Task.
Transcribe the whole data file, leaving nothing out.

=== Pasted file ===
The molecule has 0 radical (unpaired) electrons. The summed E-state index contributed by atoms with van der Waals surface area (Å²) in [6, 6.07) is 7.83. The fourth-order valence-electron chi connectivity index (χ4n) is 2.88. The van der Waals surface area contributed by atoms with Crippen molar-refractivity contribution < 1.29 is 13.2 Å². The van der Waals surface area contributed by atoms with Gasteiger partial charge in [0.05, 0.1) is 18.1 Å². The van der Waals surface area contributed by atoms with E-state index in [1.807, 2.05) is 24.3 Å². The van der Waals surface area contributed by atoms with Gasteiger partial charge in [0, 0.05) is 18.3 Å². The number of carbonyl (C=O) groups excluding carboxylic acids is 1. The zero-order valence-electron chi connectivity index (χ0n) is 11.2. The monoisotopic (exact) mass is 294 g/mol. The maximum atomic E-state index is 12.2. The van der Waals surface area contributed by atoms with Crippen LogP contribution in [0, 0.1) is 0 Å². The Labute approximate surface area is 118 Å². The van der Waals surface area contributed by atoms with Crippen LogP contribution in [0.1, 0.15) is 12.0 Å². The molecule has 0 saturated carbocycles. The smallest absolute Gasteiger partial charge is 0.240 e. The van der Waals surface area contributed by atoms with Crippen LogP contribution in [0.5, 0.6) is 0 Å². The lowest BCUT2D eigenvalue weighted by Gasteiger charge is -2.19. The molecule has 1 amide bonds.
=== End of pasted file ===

The molecule has 0 radical (unpaired) electrons. The summed E-state index contributed by atoms with van der Waals surface area (Å²) in [6, 6.07) is 7.83. The fourth-order valence-electron chi connectivity index (χ4n) is 2.88. The van der Waals surface area contributed by atoms with Crippen molar-refractivity contribution < 1.29 is 13.2 Å². The van der Waals surface area contributed by atoms with Gasteiger partial charge in [0.05, 0.1) is 18.1 Å². The van der Waals surface area contributed by atoms with E-state index in [1.807, 2.05) is 24.3 Å². The van der Waals surface area contributed by atoms with Gasteiger partial charge in [0, 0.05) is 18.3 Å². The number of carbonyl (C=O) groups excluding carboxylic acids is 1. The zero-order valence-electron chi connectivity index (χ0n) is 11.2. The monoisotopic (exact) mass is 294 g/mol. The maximum atomic E-state index is 12.2. The van der Waals surface area contributed by atoms with Crippen LogP contribution in [0, 0.1) is 0 Å². The Labute approximate surface area is 118 Å². The van der Waals surface area contributed by atoms with Crippen LogP contribution in [0.1, 0.15) is 12.0 Å². The molecule has 0 saturated carbocycles. The smallest absolute Gasteiger partial charge is 0.240 e. The van der Waals surface area contributed by atoms with Crippen LogP contribution in [0.5, 0.6) is 0 Å². The lowest BCUT2D eigenvalue weighted by Gasteiger charge is -2.19. The molecule has 1 amide bonds.